By the 18th century they were to farms line close together, Wallscourt and hither Wallscourt. Each was an held by separate tenants until 1788 won the tender Wallscourt took over the tenancy of Hither Wallscourt. The total acreage of these to farms amounted to 330 acres (130 and 200 acres).

The buildings of this period would be built from local limestone with either thatched or stone tiled roofs. The farm outbuildings would almost certainly be thatched. The old farm house and outbuildings were cleared in 1853 to make way for the new Model Farm. In 1854, as part of the rebuilding of the parish, the new model farm was constructed and the land was consolidated into one holding of 600 acres by adding the land of Stanley farm. Stanley farm ceased to be a separate farm, the present Farmhouse being built as the bailiff's house for the Walls Court Estate, however Stanley became a separate farm once again in 1860 when the farmyard and buildings were added. (see extract from the Builder magazine of 1854). The completion of the rebuilt farm was marked by a visit from the Lord Mayor and twenty Freemasons who inspected the buildings and then dined in the farmhouse.

Wallscourt the house 1854
The house and farm buildings were built of local limestone, with the Bath stone dressings and Welsh slate roof. And the house is raised on a turfed slope and is a fine Gothic styled building. The house, farm buildings and bailiffs house cost 5,000 to build. The architect responsible was Mr George Godwin, gold medallist of the Institute of Architects in 1881. Mr Proctor-tenant (local fertiliser manufacturer). (the farm buildings included-cottages for the cowman and dairy maid and a school room for the children of the farm labourers).

Here is a list of the Farm Tenants to 1900, and a description of the farm in 1903, and Farm Valuations

Old Ordinance survey map links to larger image Click on the map for a larger version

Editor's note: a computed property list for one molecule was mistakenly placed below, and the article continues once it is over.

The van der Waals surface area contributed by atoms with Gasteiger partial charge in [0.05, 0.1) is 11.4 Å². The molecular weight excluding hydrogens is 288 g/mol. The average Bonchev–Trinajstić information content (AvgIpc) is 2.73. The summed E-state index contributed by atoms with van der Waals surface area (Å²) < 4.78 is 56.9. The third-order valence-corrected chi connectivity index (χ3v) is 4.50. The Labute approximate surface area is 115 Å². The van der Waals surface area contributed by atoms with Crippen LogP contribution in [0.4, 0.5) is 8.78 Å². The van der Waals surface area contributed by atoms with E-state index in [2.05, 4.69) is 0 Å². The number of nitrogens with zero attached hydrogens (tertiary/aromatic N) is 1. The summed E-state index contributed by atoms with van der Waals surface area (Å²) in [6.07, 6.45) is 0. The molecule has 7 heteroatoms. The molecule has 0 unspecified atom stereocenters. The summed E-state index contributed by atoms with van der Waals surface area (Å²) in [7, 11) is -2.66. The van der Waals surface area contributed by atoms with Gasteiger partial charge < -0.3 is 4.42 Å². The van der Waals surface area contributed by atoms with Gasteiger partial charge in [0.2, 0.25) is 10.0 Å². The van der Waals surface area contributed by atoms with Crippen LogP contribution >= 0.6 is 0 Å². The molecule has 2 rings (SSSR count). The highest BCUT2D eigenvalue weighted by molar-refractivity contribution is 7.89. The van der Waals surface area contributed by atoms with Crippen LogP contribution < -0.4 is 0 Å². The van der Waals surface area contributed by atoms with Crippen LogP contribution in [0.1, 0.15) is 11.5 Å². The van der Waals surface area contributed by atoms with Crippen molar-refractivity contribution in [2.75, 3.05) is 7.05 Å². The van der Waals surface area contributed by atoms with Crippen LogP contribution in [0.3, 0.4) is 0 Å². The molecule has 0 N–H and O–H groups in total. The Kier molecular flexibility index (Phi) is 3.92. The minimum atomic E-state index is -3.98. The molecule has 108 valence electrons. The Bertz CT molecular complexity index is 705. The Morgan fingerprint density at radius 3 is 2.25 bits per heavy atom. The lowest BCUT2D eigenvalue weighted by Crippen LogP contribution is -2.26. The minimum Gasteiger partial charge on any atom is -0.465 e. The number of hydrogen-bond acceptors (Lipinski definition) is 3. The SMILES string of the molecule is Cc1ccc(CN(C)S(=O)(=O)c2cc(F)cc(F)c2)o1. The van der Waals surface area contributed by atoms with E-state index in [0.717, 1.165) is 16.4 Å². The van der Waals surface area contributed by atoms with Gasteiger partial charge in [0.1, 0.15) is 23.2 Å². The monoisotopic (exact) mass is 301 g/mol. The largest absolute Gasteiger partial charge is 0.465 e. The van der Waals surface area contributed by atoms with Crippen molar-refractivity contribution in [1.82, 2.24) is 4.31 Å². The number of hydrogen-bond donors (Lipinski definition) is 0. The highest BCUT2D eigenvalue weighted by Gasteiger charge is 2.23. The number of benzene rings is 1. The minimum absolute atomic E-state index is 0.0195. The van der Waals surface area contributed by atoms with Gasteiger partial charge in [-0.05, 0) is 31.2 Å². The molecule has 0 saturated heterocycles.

The Builder Magazine of 21st July 1855 carried an article about Wallscourt Farm which based much of it's content on the article that appeared in The Bristol Times of a week earlier. This article carries a plan of the farm showing the various functions of each part.

By spending thousands of pounds on draining the land and manuring it with his 'composts' Thomas Proctor transformed Wallscourt Farm into a model estate "with rich herbage, dotted with cattle such as Sidney Cooper would delight to paint", as a reporter noted in 'The Builder' in July 1855. He was impressed not only with the excellence of the pasturage, the sleekness of the cattle, the magnificent 'E' shaped farm buildings, and the comfortable cottages for the workmen, but with two much more surprising features, a railway and a school. "The railway carried fodder to the cattle. The reporter waxed lyrical". At morning and evening you may hear and see train waggons thundering along through these handsome sheds.

We are fortunate that Mr. Raymond Holland, a local historian, wrote some articles about Wallscourt Farm which were published in Fertilisers, Farming and Philanthropy - The Proctor Story CHEMISTRY & INDUSTRY, 3 July 1989 (Illustrated talk to SCI Bristol Section 23 March 1989) and in Fertilisers, Farming and Philanthropy - The Proctor Story BIAS JOURNAL, 22-1990 (Illustrated talk to BIAS members 21 September 1989). He also took some photographs of the railway lines and other farm equipment, before the buildings were demolished and he has made available his photographs of Wallscourt farm.